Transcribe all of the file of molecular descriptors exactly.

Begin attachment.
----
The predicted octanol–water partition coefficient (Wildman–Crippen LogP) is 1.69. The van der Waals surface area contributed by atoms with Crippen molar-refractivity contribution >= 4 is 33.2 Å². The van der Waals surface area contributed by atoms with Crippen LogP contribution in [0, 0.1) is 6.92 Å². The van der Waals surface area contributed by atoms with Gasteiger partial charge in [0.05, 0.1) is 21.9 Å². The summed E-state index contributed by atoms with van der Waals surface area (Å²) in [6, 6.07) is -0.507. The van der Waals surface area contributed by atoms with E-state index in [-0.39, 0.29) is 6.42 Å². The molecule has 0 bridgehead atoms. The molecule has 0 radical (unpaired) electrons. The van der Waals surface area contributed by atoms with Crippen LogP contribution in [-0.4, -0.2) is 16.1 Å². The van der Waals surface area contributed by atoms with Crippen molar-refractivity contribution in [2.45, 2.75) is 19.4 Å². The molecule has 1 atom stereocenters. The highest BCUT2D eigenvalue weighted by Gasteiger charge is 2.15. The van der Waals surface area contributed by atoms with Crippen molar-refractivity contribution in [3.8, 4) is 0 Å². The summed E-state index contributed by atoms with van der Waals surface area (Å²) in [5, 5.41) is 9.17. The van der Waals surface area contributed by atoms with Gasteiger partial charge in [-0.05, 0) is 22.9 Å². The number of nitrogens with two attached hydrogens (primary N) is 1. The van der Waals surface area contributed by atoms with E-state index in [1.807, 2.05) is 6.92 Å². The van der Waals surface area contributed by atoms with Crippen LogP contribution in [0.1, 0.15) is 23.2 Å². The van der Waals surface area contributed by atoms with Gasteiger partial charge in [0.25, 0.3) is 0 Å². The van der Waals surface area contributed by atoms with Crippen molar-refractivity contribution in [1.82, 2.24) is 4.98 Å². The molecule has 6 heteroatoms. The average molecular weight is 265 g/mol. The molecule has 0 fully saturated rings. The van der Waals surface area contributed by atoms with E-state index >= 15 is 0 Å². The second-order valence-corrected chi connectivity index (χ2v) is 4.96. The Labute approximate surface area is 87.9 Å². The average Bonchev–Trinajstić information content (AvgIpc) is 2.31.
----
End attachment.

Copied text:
The predicted octanol–water partition coefficient (Wildman–Crippen LogP) is 1.69. The van der Waals surface area contributed by atoms with Crippen molar-refractivity contribution >= 4 is 33.2 Å². The van der Waals surface area contributed by atoms with Crippen LogP contribution in [0, 0.1) is 6.92 Å². The van der Waals surface area contributed by atoms with Gasteiger partial charge in [0.05, 0.1) is 21.9 Å². The summed E-state index contributed by atoms with van der Waals surface area (Å²) in [6, 6.07) is -0.507. The van der Waals surface area contributed by atoms with E-state index in [-0.39, 0.29) is 6.42 Å². The molecule has 0 bridgehead atoms. The molecule has 0 radical (unpaired) electrons. The van der Waals surface area contributed by atoms with Crippen LogP contribution in [-0.4, -0.2) is 16.1 Å². The van der Waals surface area contributed by atoms with Crippen molar-refractivity contribution in [2.45, 2.75) is 19.4 Å². The molecule has 1 atom stereocenters. The highest BCUT2D eigenvalue weighted by Gasteiger charge is 2.15. The van der Waals surface area contributed by atoms with Crippen molar-refractivity contribution in [3.8, 4) is 0 Å². The summed E-state index contributed by atoms with van der Waals surface area (Å²) in [5, 5.41) is 9.17. The van der Waals surface area contributed by atoms with Gasteiger partial charge in [-0.05, 0) is 22.9 Å². The number of nitrogens with two attached hydrogens (primary N) is 1. The van der Waals surface area contributed by atoms with E-state index in [1.807, 2.05) is 6.92 Å². The van der Waals surface area contributed by atoms with Crippen LogP contribution in [0.1, 0.15) is 23.2 Å². The van der Waals surface area contributed by atoms with Gasteiger partial charge in [0.25, 0.3) is 0 Å². The van der Waals surface area contributed by atoms with Crippen molar-refractivity contribution in [1.82, 2.24) is 4.98 Å². The molecule has 6 heteroatoms. The average molecular weight is 265 g/mol. The molecule has 0 fully saturated rings. The van der Waals surface area contributed by atoms with E-state index >= 15 is 0 Å². The second-order valence-corrected chi connectivity index (χ2v) is 4.96. The Labute approximate surface area is 87.9 Å². The average Bonchev–Trinajstić information content (AvgIpc) is 2.31.